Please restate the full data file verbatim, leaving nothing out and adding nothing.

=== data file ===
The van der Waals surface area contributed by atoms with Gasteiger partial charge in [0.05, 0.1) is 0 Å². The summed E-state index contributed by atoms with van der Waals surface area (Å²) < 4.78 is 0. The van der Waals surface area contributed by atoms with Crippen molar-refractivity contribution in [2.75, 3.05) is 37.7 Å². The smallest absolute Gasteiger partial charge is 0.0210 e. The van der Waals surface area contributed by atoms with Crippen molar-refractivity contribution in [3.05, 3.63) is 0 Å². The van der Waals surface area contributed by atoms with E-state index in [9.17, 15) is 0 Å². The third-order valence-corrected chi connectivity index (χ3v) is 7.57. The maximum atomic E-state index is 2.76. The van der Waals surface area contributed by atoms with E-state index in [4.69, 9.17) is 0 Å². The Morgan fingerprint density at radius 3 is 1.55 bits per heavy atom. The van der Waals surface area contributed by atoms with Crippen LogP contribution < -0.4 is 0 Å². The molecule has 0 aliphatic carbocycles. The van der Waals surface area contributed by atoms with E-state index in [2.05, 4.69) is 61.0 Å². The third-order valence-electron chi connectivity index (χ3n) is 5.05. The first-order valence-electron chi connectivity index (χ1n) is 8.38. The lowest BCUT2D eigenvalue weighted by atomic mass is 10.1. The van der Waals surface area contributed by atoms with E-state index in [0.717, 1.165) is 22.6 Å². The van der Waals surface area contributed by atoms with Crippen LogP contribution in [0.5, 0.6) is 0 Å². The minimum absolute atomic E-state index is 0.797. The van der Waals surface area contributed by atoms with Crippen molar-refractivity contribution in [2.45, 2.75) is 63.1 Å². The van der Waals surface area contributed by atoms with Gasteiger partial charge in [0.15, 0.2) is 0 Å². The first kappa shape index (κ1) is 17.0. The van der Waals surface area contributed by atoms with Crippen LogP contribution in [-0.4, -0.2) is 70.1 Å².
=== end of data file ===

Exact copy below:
The van der Waals surface area contributed by atoms with Gasteiger partial charge in [0.05, 0.1) is 0 Å². The summed E-state index contributed by atoms with van der Waals surface area (Å²) < 4.78 is 0. The van der Waals surface area contributed by atoms with Crippen molar-refractivity contribution in [2.75, 3.05) is 37.7 Å². The smallest absolute Gasteiger partial charge is 0.0210 e. The van der Waals surface area contributed by atoms with Crippen molar-refractivity contribution in [3.05, 3.63) is 0 Å². The van der Waals surface area contributed by atoms with E-state index in [9.17, 15) is 0 Å². The third-order valence-corrected chi connectivity index (χ3v) is 7.57. The maximum atomic E-state index is 2.76. The van der Waals surface area contributed by atoms with E-state index in [4.69, 9.17) is 0 Å². The Morgan fingerprint density at radius 3 is 1.55 bits per heavy atom. The van der Waals surface area contributed by atoms with Crippen LogP contribution < -0.4 is 0 Å². The molecule has 0 aliphatic carbocycles. The van der Waals surface area contributed by atoms with E-state index in [2.05, 4.69) is 61.0 Å². The third-order valence-electron chi connectivity index (χ3n) is 5.05. The first-order valence-electron chi connectivity index (χ1n) is 8.38. The lowest BCUT2D eigenvalue weighted by atomic mass is 10.1. The van der Waals surface area contributed by atoms with E-state index in [0.717, 1.165) is 22.6 Å². The van der Waals surface area contributed by atoms with Crippen LogP contribution in [0.5, 0.6) is 0 Å². The minimum absolute atomic E-state index is 0.797. The van der Waals surface area contributed by atoms with Crippen molar-refractivity contribution in [2.45, 2.75) is 63.1 Å². The van der Waals surface area contributed by atoms with Gasteiger partial charge in [0.15, 0.2) is 0 Å². The first kappa shape index (κ1) is 17.0. The van der Waals surface area contributed by atoms with Crippen LogP contribution in [-0.4, -0.2) is 70.1 Å².